Muntingia is a fast grower and produces an abundance of small red fruit with a sweet and unique flavor. It is a small tree 7–12 meters tall with tiered and slightly drooping branches and has serrated leaves 2.5–15 cm long and 1–6.5 cm wide.


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The flowers are small, white and resemble strawberry flowers and the fruit (about 1-1.5cm) resembles little red cherries, hence its common names, Strawberry Tree and Jamaican Cherry.



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The fruits are edible, sweet and juicy and contains a large number of tiny (0.5 mm) yellow seeds. It fruits nearly all year long and the green immature fruit ripens quickly, changing to a solid red color within a day.   The cherries are very sweet and taste similar to cotton candy. They also taste like strawberries that are very ripe.


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  • The fruits can be eaten raw, directly pluck from the trees or processed into jams (for tarts) and the leaves can be used for making tea.
  • The fruits are sold in Mexican markets. In Brazil, they are considered too small to be of commercial value but it is recommended that the tree be planted on river banks so that the abundance of flowers and fruits falling into the water will serve as bait, attracting fish for the benefit of fishermen. In Malaya, the tree is considered a nuisance in the home garden because fruit-bats consume the fruits and then spend the day under the eaves of houses and disfigure the porch and terrace with their pink, seedy droppings.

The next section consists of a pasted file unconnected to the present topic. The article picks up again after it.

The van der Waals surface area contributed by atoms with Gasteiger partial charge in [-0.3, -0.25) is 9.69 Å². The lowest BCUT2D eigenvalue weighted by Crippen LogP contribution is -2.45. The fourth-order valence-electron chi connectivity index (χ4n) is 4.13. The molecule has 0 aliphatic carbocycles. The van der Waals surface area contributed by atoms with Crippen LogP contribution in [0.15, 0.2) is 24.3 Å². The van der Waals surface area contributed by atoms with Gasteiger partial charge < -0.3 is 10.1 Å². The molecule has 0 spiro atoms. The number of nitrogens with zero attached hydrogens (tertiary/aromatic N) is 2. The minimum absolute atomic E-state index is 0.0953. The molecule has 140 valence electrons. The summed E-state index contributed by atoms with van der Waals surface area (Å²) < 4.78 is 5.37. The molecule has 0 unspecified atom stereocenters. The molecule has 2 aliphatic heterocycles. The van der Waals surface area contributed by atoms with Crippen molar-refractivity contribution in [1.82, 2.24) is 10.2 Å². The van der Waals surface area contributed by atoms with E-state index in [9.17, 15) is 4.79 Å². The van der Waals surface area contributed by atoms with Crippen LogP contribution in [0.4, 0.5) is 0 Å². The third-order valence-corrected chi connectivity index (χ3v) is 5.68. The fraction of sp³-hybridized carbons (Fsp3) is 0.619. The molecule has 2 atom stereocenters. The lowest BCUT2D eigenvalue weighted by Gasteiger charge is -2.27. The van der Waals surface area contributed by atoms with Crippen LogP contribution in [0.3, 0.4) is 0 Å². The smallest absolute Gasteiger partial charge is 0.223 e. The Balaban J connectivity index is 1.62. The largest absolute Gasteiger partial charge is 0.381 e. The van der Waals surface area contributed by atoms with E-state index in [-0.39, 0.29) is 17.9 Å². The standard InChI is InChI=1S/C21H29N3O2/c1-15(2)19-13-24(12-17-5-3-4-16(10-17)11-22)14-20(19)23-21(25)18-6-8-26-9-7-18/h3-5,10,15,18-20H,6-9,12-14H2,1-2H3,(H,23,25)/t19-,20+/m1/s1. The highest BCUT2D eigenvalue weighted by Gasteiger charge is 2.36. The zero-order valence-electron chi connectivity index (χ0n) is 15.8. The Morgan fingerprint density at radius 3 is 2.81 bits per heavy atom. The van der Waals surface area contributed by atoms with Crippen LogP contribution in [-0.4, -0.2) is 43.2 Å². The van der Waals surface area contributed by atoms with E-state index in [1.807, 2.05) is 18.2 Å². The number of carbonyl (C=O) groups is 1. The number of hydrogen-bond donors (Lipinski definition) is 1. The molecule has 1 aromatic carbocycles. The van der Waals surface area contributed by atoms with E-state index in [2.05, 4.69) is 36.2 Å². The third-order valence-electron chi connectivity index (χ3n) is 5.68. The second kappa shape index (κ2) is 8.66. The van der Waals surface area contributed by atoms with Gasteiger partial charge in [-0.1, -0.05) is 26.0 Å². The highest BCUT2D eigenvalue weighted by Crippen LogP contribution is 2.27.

• In nations where the climate is inhospitable to the Muntingia, these cherries are considered luxury imported items and sold at a premium.
  • Scientific researches have shown that fruits extracts of Muntingia posses anti-oxidant activity and anti inflammatory activities. These scientific results have provide an affirmative piece of evidence with regards to the therapeutic uses of Muntingia fruits in folk medicine.



Buah Ceri trees is a tree that brought fond memories of my childhood. We used to pay under it, we climb up the trees, we fight for the cherries, and we just eat out of hands immediately after plucking. It had been looked down as compared with other fruit trees as it can survive in a very poor habitat and can produce fruits in abundance. Not many people will appreciate these wild fruits and not many people would have noticed such a tree around your neighborhood. In a city life, I wonder how many kids dare to eat the fresh fruits directly pluck from a road side tree…..How can a “fake” cherries compared to the “true cherries” that were sold in the supermarkets..

Hope this post will give reader some additional information on this plant and appreciate its presence in this concrete world!

Happy Reading!



5 thoughts on “Cherries in a Tree? Strawberry Tree? Have I Heard It Wrongly?

  1. Your article brought me fond memories of my childhood days too. Wonder where else these ‘cherry trees’ be found?

  2. Wah! Cool post! I hope you do write more in this series! Love to rediscover trees that used to be so prolific!! So much history and memories! 🙂